Satya or truthfulness is one of the yamas or restraints described in the Yoga Sutras, which guides us to think, speak, and act with integrity. The word sat means “that which exists, that which is.” Satya, is seeing and communicating things as they are, not as we wish them to be.
Satya means to be honest with what you have in body, speech, and mind.
Thich Nhaht Hanh, one of my favorite teachers, addresses truthful and loving speech in his mindfulness training. Number 9 really lands in my heart space.
“Aware that words can create suffering or happiness. I am committed to learning to speak truthfully and constructively. Using only words that inspire hope and confidence. I am determined not to say untruthful things for the sake of personal interest or to impress people nor to utter words that may cause division or hatred. I will not spread news that I don’t know to be certain or criticize or condemn things of which I am not sure.”
I was recently moved to share something with a family member which created a lot of pain for them. It became a sort of selfish truthfulness. So I really reflected on this idea of becoming honest but also with more awareness of not creating harm. It takes true awareness and discernment in regards to when I discovered firsthand that not speaking or keeping our mouth shut can be an amazing form of violence or not violence. Speech is about the mouth and the ears though. We can actually practice good listening and zipping the lip especially if it creates harm. I’d like to think the precepts are like eyelashes. We see our worlds through our eyelids, but if we soften our gaze we are looking through our eyelashes. With our intentions and attention, we see the precepts as eyelashes and it impacts how we see things around us.
The deepest value of practice comes through our commitment to honesty. If you look at any of the other principles or precepts. If you look at nonviolence, greed, etc. It’s hard to enter them unless there is honesty at the base. Satya is the starting point and foundation for all.
In all of my readings, there are 3 levels of honesty that emerged. The first is the literal level. Don’t hurt, don't kill, and be kind to self. This means to start where you are and not to punish yourself even over the precepts. The Second level is the compassionate level and a gentler, softer level of ethics. For example; you can ask yourself, why am I speaking to myself this way? Why do I want to speak to someone this way? Why am I not looking at this honestly?
It’s a level of investigation. The final third principle is committing to a life that is honest by becoming honesty itself and living simply. It's an invitation to practice the impossible and enter the impossible and live in the interconnectedness of life with a commitment to be honest with oneself and with other people.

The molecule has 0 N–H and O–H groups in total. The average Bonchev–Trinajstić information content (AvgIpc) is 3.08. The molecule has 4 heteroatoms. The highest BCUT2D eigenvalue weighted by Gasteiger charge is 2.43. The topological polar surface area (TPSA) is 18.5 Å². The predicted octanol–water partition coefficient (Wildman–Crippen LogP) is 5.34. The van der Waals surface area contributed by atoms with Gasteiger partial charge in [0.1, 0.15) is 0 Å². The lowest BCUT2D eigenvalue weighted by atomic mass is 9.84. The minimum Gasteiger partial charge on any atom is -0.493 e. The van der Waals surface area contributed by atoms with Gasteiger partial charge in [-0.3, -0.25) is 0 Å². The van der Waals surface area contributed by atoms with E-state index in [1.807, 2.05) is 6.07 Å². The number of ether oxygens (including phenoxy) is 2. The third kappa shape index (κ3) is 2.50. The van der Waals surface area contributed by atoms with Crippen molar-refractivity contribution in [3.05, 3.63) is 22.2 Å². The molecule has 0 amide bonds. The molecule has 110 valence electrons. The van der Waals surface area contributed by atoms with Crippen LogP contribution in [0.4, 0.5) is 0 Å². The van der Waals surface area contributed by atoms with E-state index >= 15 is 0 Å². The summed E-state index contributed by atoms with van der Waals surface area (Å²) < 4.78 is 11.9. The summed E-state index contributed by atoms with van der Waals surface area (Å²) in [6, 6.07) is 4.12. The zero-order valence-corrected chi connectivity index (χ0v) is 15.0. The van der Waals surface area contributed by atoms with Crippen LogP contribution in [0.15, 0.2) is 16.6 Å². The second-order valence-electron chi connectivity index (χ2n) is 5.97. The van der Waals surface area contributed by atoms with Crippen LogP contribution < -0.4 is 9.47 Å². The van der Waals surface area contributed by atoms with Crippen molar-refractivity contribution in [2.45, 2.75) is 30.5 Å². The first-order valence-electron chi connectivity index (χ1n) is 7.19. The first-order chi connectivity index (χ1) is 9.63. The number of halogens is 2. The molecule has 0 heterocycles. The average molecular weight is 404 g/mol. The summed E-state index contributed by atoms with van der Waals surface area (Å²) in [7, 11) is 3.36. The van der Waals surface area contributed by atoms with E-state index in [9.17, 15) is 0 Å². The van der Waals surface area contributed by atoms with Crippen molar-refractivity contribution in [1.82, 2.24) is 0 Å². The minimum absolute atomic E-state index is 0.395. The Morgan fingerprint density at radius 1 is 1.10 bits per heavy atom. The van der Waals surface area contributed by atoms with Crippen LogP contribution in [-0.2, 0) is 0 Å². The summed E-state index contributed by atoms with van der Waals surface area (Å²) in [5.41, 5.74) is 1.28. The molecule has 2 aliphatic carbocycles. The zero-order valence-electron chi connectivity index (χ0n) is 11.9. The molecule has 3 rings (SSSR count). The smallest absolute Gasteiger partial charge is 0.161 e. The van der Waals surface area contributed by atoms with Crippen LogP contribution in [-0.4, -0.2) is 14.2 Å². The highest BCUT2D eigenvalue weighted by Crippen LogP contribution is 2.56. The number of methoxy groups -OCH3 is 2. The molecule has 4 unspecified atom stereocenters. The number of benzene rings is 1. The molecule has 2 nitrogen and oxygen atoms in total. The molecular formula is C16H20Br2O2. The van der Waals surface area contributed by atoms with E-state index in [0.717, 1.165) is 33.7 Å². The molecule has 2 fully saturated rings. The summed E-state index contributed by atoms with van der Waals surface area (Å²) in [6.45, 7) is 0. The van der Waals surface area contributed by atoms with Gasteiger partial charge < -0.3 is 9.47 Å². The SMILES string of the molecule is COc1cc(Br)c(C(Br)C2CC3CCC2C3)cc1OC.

If you just have honesty and begin being honest with friends and family but it's tempered with our commitment to kindness and not creating harm. This requires true diplomacy. We have all been hurt by friends, parents, lovers, or people who have said or done unskillful things. You have lived in a restricted way. I have lived in a restricted way. I am suggesting to look at that thing, experience, or person honestly without the intention to cause harm. You then begin to live with honesty and nonviolence in your whole body in speech and mind.
Following the precepts and intentions back to the source, we can find they are always in motion echoing that circular motion of our lives. For example, if I say something to my son or family member, I can see the feedback loop a few days later when what I said is repeated. We can witness and let our actions sculpt us. Karma does not happen to us, it's who we are, and actions matter.
WE are the feedback loop. Our actions matter.
Honesty teaches us to be content and satisfied with what we have and to listen to everybody. Even those places inside of us and outside of us that we have a hard time listening to. Yes, even that difficult person in our minds has something to teach us about ourselves.
In terms of satya or honesty, before you speak, ask yourself; if it is honest or not honest. If it’s true, is it beneficial the way I am talking to myself right now? Mindfulness is like a dead end sign. Mindfulness is pulling the sign to the front of the road so before you start heading down that route, you know it’s a dead end. Even though you don’t get rid of the dead end, you recognize it before it begins.
Another example you can ask yourself; If it's true, should I really stop and say this?
Regarding satya and speech; if it’s not beneficial, reflect upon it. Timing could be everything. It may not be beneficial to you or the other person if it causes so much pain. Start to recognize what appropriate speech is and consider all parties involved. It’s inevitable that you will step in your “shit’ on occasion but welcome to being human. You are here to learn from your classroom of life. It is NOT good or bad. It just is as a special teacher in my life reminded me of very recently.
My truth is to be curious, open, and kind to the best of my ability. I'm human so I'll fall down but I will get back up with humility and an apology.
I share this story because I believe we all find ourselves in situations where we question ourselves and our truth. It happens. And when it does, when you get that feeling like something just doesn't feel right, listen. Don't ignore it.
Give that feeling some space to allow your truth to bubble up to the surface. It's there within you. It's there to guide you.
P.S. If you're interested in developing your truth muscles through yoga therapy and life coaching, contact me HERE. I would be honored to support you.